Nepal has many fine handicrafts to offer to visitors: hand-knotted woollen carpets, jewellery, pashmina shawls, woollen knitwears, embroidery, thangka paintings, wood carvings, metal works, ceramics and pottery, rice paper and stationary. Shopping in Kathmandu can also offer you wide variety of imported merchandise in quality and price. The Super Market, New Road and numerous department stores offer fine collection of imported products. On the other hand, Thamel treks shops have the best bargain when it comes to outdoor clothing and gear.
Nepalese handicrafts and Jewelleries:
Necklaces, bracelets, rings, traditional ankle chains etc can be found almost anywhere in Kathmandu. Tibetan jewellery also proves popular among tourists and don't forget to visit the colourful glass bead market tucked away near Indra Chowk.
Kathmandu boasts one of the widest selection of loose gems in the entire region as well as rare breeds mined in the high mountains of Nepal. These gems are also sold at comparatively low prices which makes it a worth buying.
A popular inexpensive souvenir, Kathmandu's potters make both terra-cota and glazed earthenware in the form of household utensils, small souvenirs and decorative items. Bhaktapur's potters square also provides a scene of the experienced potters in action.
Since ancient times, traders have followed their noses to the spice markets of Asia. Kathmandu's markets, particularly, the spice market at Ason offer exotic ingredients mixed with the skills handed down from time immemorial.
The expertise of Newar craftsmen in this field can be seen in the intricately carved windows, doors, pillars and latticed art-works fitted in temples throughout the Kathmandu Valley. Ornate picture frames, doors, windows, furniture, jewellery boxes, etc are produced and sold in the workshops of Patan and Bhaktapur.
Pashmina, from the Persian word for wool, is popularly known in the west as CASHMERE, wool of Kashmir. The fine wool comes from the undercoat of the Himalayan mountain goat, which lives in the most remote regions of the Tibetan Plateau. Today most of the world's pashmina shawls are woven on handlooms in Nepal's Kathmandu Valley. Most are woven on a warp of spun silk for increased suppleness and strength. In recent years, the silk and Pashmina blend has become the darling of the western fashion world. Pashmina is the latest and fast growing Nepalese export sector.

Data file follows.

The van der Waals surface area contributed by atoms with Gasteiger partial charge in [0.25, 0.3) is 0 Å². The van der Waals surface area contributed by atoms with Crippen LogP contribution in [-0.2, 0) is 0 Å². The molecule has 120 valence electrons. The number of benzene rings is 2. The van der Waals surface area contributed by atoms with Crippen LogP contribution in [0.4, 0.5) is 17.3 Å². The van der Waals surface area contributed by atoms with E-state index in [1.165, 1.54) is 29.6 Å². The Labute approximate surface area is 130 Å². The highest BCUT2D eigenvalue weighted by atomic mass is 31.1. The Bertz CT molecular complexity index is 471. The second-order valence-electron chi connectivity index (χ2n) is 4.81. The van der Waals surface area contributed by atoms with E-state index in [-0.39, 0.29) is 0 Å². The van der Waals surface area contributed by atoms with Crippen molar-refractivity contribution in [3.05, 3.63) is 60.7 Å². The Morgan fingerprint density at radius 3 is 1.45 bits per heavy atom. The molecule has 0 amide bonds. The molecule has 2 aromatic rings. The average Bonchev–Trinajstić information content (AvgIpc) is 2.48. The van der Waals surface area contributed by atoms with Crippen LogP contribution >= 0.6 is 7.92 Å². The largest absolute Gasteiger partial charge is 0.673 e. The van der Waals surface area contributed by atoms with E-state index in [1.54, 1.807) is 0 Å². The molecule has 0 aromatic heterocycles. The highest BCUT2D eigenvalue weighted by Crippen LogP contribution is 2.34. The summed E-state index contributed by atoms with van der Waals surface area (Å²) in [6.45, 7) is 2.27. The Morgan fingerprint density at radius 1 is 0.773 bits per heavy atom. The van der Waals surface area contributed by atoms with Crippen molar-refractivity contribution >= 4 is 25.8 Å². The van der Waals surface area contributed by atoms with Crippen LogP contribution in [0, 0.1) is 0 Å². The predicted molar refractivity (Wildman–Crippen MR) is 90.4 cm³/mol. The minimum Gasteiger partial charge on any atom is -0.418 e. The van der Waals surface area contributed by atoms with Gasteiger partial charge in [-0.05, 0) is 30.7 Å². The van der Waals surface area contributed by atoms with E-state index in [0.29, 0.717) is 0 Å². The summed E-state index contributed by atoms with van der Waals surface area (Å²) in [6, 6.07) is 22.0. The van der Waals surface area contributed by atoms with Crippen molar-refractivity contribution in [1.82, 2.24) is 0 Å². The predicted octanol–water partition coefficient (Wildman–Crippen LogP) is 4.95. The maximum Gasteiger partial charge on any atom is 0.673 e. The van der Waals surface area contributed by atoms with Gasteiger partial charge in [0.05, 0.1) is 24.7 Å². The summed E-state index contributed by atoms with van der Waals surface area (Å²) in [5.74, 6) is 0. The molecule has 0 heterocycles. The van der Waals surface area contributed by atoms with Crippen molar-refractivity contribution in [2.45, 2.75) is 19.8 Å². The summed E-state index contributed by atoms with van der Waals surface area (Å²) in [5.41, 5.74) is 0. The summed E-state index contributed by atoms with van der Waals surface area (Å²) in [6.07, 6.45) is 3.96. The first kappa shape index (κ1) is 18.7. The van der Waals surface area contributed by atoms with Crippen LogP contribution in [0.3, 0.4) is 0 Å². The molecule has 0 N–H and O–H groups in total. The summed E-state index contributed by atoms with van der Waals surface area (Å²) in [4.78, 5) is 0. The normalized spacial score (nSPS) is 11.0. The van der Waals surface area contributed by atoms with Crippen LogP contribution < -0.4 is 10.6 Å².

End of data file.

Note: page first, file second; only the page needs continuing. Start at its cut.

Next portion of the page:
Shawls, woollen sweater, jackets, trousers and caps are functional as well as interesting articles to take back home. The exceptional embroidery of the Kathmandu tailors is also something to be mentioned.
These are traditional paintings on cotton scrolls depicting deities and religious symbols from Buddhism. Many of the thankas are created by using ground stone pigment for the vivid colours.
The curved metal knife, synonymous with the valor of Gurkha soldiers is a traditional tool that has become a well-loved memento for many people visiting Nepal.
The beauty of the traditional copper, brass and bronze engraved items are hard to ignore. Oil Lamps, water jars, statues and others. Such items can be found in the Mahaboudha area in Lalitpur.
Nepal's eastern hilly districts, notably Ilam, produce a variety of excellent tea, most of which is exported. The teashops offer a wide selection of fine Nepalese tea in attractive packages, which make great gifts to take back home.
Carpets made in Nepal are hand knotted using the traditional techniques of Tibet. The best of them are woven from a mixture of highland Himalayan sheep wool and New Zealand long staple wool.
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